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The Story of the Human Body
Evolution, Health, and Disease
Daniel Lieberman
read on June 1, 2014

Lieberman's main idea throughout this book is that we evolved over millions of years to excel under a specific set of conditions, and over the last few hundred (thousand) years have so quickly changed our own environment and lifestyle that many of our adaptations are actually working against us, so much so that they are the cause for the worst and most prevalent ailments/diseases in modern times.

\The book is interesting all the way through, but the whole time I felt like it was one big "no duh". It's hard to imagine someone either disagreeing with the claims in the book, or even finding any of the premises or conclusions surprising. I guess it's not quite common sense, but it definitely wasn't anything bold or new or exciting. For example, calories used to be very hard to come by, so we developed intense desire for fats and sweets (high caloric foods), which we rarely had access to. Fast forward to now, and you have instant access to hyper-processed, intense calorie bombs like ice cream or soda. Obviously, this has led to a worldwide (and particularly in developed nations) epidemic of obesity and diabetes. This isn't surprising or contestable, but it is interesting, and throughout the book I ended up learning about (and paying attention to) Lieberman's description of how these diseases and body systems work (as well as more detail on how we evolved), more so than on the arguments he was trying to make.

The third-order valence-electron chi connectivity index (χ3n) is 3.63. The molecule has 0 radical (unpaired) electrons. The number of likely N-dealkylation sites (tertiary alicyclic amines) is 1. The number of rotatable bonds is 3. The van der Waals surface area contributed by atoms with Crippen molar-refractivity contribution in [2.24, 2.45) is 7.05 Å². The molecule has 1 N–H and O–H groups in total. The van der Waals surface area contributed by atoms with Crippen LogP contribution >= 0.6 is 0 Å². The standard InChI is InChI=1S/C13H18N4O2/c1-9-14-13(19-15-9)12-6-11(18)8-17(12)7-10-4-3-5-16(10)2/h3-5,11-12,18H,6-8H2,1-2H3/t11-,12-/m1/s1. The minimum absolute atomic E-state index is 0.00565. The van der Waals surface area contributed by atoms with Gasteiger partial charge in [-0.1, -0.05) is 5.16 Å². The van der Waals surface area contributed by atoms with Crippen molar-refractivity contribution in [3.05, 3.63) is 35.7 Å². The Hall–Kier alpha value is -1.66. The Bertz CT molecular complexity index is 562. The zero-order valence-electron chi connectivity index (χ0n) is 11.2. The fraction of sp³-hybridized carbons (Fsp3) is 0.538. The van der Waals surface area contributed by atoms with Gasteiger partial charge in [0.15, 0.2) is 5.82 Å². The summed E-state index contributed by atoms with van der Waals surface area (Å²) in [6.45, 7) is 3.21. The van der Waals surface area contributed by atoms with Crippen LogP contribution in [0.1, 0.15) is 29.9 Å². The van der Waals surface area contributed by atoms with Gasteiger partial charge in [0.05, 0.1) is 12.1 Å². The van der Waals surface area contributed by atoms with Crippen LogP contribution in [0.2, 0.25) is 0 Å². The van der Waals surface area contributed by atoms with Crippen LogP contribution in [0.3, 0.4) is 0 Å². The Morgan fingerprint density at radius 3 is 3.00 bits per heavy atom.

Author Bio:

Daniel E. Lieberman (born June 3, 1964) is a paleoanthropologist at Harvard University, where he is the Edwin M Lerner II Professor of Biological Sciences, and chair of the Department of Human Evolutionary Biology. He is best known for his research on the evolution of the human head and the evolution of the human body.